I first heard about "Caraval" by Stephanie Garber when it first came out at the beginning of 2016, but I only got my hands on a copy of the book a few days ago. I can't tell you how many times I stared longingly at this book in Barnes & Noble (which I often frequent), but for some reason, I never made the plunge and purchased it.
Honestly, after reading this book I DEEPLY regret not purchasing it sooner. At the same time, this book fell into my hands at what appears to be the exact right moment. I needed something good to reignite my love of reading. "Caraval" fit the bill perfectly.
To give you a brief rundown, "Caraval" is the story of a girl named Scarlett Dragna, who runs away from her home island of Trisda with her sister Donatella and a sailor named Julian to participate in the magic competition, "Caraval." She's been obsessed with the game for years, but this is the first year she's actually received an invitation. Although once she actually arrives, her sister is kidnapped and she (along with everyone else playing the game) are attempting to use the clues given to them to find her before the game ends.
It's so hard to not talk more about the plot because it's so rich and full of turns that I wasn't expecting. It annoys me when there is no element of surprise within a book's plot, but I didn't have that issue with "Caraval" at all. Pretty much every plot point that moved the story along ended up surprising me in some way or another, but it didn't feel slapped together or random. It felt well thought out, and when I look back on it, there were very subtle clues in the text that make a lot of sense now that I know how the story ends.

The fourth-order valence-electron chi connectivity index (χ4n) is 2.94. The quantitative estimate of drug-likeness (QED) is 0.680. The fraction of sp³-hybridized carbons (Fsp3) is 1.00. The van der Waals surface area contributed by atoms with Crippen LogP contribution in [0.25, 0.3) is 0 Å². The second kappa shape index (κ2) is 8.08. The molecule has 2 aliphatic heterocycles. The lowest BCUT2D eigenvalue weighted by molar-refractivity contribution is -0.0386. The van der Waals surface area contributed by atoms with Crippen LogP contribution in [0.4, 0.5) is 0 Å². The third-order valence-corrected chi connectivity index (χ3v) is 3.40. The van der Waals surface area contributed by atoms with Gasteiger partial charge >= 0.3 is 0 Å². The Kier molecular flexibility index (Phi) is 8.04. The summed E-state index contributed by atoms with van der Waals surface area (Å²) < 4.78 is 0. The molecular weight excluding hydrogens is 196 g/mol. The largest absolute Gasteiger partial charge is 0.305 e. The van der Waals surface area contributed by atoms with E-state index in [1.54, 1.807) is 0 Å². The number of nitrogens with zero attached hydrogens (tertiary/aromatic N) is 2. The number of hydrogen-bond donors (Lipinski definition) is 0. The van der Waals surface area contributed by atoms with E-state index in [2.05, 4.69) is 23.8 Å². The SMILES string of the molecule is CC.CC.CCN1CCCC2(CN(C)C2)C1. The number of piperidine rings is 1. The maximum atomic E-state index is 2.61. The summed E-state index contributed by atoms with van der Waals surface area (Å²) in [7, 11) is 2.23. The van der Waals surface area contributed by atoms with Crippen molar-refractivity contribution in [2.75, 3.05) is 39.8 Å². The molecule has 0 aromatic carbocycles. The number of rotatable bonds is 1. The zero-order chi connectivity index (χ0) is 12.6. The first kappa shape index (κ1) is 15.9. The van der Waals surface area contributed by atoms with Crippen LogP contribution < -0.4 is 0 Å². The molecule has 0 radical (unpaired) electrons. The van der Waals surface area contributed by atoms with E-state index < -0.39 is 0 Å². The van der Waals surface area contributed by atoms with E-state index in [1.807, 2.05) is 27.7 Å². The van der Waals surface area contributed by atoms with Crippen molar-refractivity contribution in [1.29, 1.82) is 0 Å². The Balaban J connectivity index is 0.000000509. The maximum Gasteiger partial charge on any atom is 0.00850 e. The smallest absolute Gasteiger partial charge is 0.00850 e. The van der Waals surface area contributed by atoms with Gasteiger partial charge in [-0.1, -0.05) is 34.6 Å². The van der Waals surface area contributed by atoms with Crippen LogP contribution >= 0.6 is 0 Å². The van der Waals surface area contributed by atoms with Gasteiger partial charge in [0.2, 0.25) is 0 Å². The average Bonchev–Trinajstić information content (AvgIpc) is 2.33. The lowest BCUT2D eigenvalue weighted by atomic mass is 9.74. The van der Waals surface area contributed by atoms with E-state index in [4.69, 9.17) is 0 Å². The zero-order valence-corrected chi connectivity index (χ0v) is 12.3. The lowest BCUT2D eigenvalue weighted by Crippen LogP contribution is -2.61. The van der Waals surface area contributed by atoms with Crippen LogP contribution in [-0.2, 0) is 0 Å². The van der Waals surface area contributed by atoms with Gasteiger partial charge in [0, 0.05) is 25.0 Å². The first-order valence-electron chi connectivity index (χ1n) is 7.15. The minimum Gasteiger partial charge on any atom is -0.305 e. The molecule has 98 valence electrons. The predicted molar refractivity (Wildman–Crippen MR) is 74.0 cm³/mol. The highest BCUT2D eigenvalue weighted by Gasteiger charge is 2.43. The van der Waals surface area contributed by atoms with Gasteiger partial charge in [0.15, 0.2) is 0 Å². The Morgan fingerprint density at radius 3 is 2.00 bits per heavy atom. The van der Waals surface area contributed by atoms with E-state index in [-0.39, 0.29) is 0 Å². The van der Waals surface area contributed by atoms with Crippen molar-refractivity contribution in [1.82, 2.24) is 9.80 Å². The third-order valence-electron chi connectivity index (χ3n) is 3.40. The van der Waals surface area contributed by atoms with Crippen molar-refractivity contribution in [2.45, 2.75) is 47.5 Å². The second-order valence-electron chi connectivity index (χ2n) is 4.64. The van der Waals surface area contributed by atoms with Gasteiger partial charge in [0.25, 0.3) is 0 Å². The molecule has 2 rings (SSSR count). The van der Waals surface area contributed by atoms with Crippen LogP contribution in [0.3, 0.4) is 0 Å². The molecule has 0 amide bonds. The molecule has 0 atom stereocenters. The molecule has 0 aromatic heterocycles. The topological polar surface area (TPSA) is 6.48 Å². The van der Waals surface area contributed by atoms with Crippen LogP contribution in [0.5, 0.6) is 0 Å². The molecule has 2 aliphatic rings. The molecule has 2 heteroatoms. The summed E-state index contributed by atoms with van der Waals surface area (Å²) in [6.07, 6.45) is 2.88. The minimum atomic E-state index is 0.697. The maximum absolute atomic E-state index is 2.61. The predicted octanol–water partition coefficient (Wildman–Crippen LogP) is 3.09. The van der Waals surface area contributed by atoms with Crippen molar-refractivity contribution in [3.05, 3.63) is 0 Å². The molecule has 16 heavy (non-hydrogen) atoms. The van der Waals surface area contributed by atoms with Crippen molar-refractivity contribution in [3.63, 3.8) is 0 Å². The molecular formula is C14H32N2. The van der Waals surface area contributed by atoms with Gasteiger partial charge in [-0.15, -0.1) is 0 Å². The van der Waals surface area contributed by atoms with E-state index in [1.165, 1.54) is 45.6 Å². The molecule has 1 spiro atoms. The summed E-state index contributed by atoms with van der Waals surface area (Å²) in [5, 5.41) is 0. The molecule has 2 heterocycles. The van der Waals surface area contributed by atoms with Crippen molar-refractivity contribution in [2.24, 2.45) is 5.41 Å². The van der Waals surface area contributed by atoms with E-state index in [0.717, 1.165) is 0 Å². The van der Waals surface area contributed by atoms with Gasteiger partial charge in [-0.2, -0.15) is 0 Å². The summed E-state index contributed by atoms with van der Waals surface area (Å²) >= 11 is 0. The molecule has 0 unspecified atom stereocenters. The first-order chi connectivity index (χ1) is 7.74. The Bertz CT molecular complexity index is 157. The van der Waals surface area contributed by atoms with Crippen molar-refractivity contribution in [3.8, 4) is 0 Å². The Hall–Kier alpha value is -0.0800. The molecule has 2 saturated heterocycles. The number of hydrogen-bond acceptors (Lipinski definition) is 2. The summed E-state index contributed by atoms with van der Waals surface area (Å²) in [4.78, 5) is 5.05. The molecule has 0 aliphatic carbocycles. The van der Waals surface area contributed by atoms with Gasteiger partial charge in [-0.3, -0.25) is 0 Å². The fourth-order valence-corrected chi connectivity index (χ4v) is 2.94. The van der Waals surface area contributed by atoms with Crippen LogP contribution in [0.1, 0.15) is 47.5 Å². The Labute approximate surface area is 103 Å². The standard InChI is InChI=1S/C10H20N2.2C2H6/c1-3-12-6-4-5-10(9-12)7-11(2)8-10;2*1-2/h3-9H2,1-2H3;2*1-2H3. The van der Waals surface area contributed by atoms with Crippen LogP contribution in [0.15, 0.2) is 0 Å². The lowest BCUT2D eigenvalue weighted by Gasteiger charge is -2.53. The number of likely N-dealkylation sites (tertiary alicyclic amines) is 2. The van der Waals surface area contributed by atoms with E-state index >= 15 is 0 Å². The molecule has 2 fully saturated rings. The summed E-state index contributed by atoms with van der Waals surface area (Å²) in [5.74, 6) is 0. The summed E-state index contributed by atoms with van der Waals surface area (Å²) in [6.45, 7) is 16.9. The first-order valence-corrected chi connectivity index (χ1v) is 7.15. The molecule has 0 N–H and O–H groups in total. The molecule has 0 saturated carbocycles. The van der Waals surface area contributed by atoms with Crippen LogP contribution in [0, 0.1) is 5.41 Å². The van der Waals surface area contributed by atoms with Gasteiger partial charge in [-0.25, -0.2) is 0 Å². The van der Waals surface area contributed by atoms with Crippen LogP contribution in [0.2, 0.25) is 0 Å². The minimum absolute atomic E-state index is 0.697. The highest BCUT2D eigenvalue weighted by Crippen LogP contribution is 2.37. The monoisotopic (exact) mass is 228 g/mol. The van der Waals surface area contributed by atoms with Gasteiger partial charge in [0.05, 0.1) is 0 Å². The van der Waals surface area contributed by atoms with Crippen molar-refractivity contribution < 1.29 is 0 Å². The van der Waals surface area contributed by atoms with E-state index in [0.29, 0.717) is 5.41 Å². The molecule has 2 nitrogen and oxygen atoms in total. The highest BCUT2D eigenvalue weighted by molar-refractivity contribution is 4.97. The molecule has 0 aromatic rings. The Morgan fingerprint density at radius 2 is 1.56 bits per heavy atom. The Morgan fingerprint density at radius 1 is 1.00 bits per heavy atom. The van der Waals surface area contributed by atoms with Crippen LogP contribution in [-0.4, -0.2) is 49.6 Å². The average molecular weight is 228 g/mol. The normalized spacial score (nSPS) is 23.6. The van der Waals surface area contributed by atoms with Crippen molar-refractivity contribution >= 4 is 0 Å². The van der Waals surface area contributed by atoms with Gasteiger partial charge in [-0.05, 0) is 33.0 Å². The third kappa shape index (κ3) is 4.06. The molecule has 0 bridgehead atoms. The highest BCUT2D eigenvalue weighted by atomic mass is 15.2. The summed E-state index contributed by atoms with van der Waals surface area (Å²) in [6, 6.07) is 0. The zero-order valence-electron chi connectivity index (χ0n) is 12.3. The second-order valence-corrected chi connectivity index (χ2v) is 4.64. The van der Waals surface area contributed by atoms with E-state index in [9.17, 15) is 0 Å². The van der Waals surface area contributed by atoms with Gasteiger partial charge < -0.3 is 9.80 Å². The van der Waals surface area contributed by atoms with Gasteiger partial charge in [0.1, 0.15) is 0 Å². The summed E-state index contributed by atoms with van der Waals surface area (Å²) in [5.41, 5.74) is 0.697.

The concept of the game of Caravel itself was unique and definitely drew my attention. Set in a remote location, it's easy to get sucked into the rich world that surrounds the game. And while it originally sounded like more of a carnival type of attraction to me, Caraval definitely is not. If anything, it's more closely related to an interactive performance, but on a much larger scale than anything I've ever seen. You don't always know who the performers are, and who's actually there to play the game, so oftentimes it can be difficult for the people playing to determine what connections are real, and what is only make-believe.
In fact, before playing the game, the characters are warned to be careful of getting swept too far away by the magic of the game. While it most definitely was a valid warning, even I personally couldn't help getting swept away by the magic of Caraval. I was just as intrigued by the details of the game and its own little world as I was by the plot!
Again, I'm trying to keep this relatively spoiler free, but I can't help but talk about the characters for just a second. They were beautifully developed, and even the side characters felt like actual people. Not to mention Julian is definitely being added to my list of book boyfriends.
In other words, if you need a book to bring back the enchantment and wonderment of reading for you, then you just might need to find a copy of "Caraval."